I had to make this jump three times in a row.

I don’t think I have to spell out for you how a slot-machine approach to world exploration is to a sense of place realism and presence what a throw brick is to a fine china shop. There is no sense of consistency in The Deer God’s world. You’re not wandering through a living, breathing, internally consistent world, you’re running on a treadmill. You’re not ‘exploring’ and finding secrets, because you can’t: deer statues and cool locations and bosses and secrets will only ever be there if the game deigns to make them show up for you. And particularly when quest locations and NPCs get involved, immersion gets shattered into a million tiny pieces. Because…

Well, read this quest description for a moment.

‘Go there, and then, go back again.’

Straightforward enough, right? Clear the jump, find some way to get back, get rewarded. Except a) you can’t get back, and b) you’re not supposed to. Rather, after clearing the jump, you just keep going. And hey, presto! There’s the Elder again. It turns out he wasn’t waiting for you where he said he’d be waiting for you: he was in your heart the whole time.

You meet a mother of two children. She asks you to find some rare herb for her. You go out into the world and collect the herb, and then you just… keep running. In a sensical world, this means you’d never see her again. In The Deer God, it means you absolutely will see her again… just as soon as the random terrain dice come up ‘desert’ again, and the game decides you get to turn your quest in now.

It’s… seriously so strange to me. I can’t fathom it. Who thought this was a good idea? ‘Let’s replace meaningful player exploration and world building with boring repetition and random chance!’

But the worst consequence of this design is this, and now we’re getting back to the Metroidvania jab: by designing levels this way, The Deer God all but assures that items and skills can never be necessary for or meaningful to exploration. They can’t be! If players can run into any obstacle at any time, presenting them with the puzzle before they hit on the solution means they’d be stuck. Stuck, entirely not of their own accord, and possibly without even knowing what’s getting them stuck in the first place. And if that’s not a first class ticket to rage-quit-and-uninstall city, I don’t know what is. Hence, by necessity, all possible challenging obstacles need to be defanged or made optional.

And, hey, guess how general progression and exploration in The Deer God feels!

It has about as much *fang* as this little guy.

The Deer God averts some of this problem by constricting certain biomes, like the snow world, until you’ve completed certain quests. But even then, most of the world feels shallow and unchallenging. Again, it has to be. The appearance of the skill shrines is as random as everything else, and no single puzzle that I’ve found seems to be conditional on you having access to any power. Which makes sense, given that I’m pretty sure most of the powers are bound to the age of your deer as well? I didn’t really get to play around with this mechanic much, but I think your growing antlers represent your power level. It may also be tied to that strange morality system I mentioned earlier? I played through the whole game, start to finish, and I only ever managed to get three powers, so I couldn’t really tell you. And none of those powers were necessary or useful for the final challenge.

So, in essay conclusion: the Deer God wants to be a platforming game, but then it shoves in handfuls of unnecessary and mismatched systems. It wants to be a Metroidvania game, but then it fails to make powers and items meaningful in any way. It wants to be a game about exploring a cool world, but then it doesn’t actually let you explore the world on your own volition. It wants to tell a story about an ancient deer prophecy and man’s inhumanity to man, but then it puts the actual story in the easy-to-miss journal, in the easy-to-miss inventory. Do you understand now why I call this game ‘confused’?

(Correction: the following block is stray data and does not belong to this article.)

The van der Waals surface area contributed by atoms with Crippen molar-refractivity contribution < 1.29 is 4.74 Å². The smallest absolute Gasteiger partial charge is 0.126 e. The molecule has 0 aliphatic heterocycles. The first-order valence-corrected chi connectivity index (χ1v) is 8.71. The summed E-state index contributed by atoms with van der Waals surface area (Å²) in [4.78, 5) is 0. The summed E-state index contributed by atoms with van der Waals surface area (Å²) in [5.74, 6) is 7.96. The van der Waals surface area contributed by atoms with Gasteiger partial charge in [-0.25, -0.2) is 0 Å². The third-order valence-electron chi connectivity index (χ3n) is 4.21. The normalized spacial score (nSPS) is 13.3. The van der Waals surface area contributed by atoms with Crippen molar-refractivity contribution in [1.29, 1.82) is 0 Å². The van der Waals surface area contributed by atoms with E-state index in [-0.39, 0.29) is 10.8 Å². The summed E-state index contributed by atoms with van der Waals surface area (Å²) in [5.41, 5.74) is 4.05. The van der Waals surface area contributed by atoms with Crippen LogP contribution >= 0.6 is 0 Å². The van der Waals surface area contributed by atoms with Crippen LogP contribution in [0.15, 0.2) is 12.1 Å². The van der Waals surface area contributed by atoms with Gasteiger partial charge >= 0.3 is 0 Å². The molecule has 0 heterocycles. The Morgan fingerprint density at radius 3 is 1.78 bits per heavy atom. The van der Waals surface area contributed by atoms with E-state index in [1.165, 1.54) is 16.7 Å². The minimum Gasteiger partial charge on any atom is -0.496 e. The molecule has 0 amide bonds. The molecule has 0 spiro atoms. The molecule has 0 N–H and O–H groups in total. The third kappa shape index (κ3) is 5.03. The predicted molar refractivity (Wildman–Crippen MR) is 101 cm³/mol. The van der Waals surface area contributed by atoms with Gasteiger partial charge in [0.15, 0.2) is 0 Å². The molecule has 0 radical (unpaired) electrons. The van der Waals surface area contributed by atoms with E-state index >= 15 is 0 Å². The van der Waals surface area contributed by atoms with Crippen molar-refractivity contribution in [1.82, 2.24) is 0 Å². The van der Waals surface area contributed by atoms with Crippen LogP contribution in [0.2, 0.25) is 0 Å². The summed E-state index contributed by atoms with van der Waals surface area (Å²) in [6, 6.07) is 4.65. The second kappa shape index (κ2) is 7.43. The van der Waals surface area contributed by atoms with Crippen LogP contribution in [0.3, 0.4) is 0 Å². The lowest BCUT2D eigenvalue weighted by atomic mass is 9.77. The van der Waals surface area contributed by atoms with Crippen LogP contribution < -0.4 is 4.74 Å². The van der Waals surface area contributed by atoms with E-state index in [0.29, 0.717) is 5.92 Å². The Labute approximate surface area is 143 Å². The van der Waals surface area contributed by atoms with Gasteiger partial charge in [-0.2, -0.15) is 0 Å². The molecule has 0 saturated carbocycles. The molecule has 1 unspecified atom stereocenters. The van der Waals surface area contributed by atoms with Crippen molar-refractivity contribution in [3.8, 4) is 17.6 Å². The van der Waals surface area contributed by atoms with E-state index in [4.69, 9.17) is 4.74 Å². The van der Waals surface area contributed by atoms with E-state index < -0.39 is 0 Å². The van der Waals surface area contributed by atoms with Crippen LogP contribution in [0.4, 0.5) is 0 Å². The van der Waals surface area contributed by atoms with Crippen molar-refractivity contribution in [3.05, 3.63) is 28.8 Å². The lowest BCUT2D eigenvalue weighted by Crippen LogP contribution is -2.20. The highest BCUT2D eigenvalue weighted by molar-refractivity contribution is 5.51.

And that’s not even mentioning all the systems I didn’t directly get to. After you grow up, you can sire fawns of your own with other special deer you run across. The idea is that you ‘reincarnate’ into these fawns if you die… except that there’s also a straight lives system, and I found enough of these lives through random exploration to never have to worry about death again. Which was probably for the better: in the one game I half-played after winning, I discovered that if you die later on in the game, respawning as a fawn — re-fawning, if you will — can make it nigh-impossible to progress through the slightly-more-difficult level-building elements the game has included in the mixer at that point.

It’s pretty, though. Real pretty. I’m willing to give it marks for that. In fact, my favourite memory of The Deer God is the time I got reincarnated as a desert mouse — another system that’s weirdly implemented at best — and I spent the better part of half an hour running around a gorgeous landscape, trying to see how far my single-jumping tiny mouse would take me.

‘And they shall call me… Muad’dib.’

I’d play more of The Desert Mouse God. But more The Deer God? Nah, I think I’ve had enough.

Final thoughts

I briefly went back to The Deer God to play a game on Normal Mode, see what that changes. It turns out that all Normal Mode seems to change is that after you die, reincarnate into a random animal, and die again, it just starts you fresh as a new fawn. So no perma-death, but now there’s no real use to the whole fawn-spawning system either. Not that there ever seemed to be, but still. One more ill-timed stroke in the messy soup of The Deer God’s conflicting mechanics, elements, and design visions.

I’m willing to give The Deer God that it was an interesting experience, for a while. And have I mentioned it’s pretty? But for fifteen Steam dollars, I can’t really recommend a game that is so lacking in vision and direction. I mean, I guess if you’re really into the idea of being a magical deer, there’s always Steam sales to consider. But to anyone else… it breaks my heart to say, but there’s nothing you can get from The Deer God that you couldn’t find in a more coherent, directed, and entertaining form somewhere else.

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Jarenth is honestly more of a cat person, though he does have fond memories of feeding petting zoo deer with his grandmother. Swap deer stories on Twitter, if you have any, I guess, or hang out with him on Steam. And if you dig Indie Wonderland and Ninja Blues in general, why not consider supporting our Patreon campaign?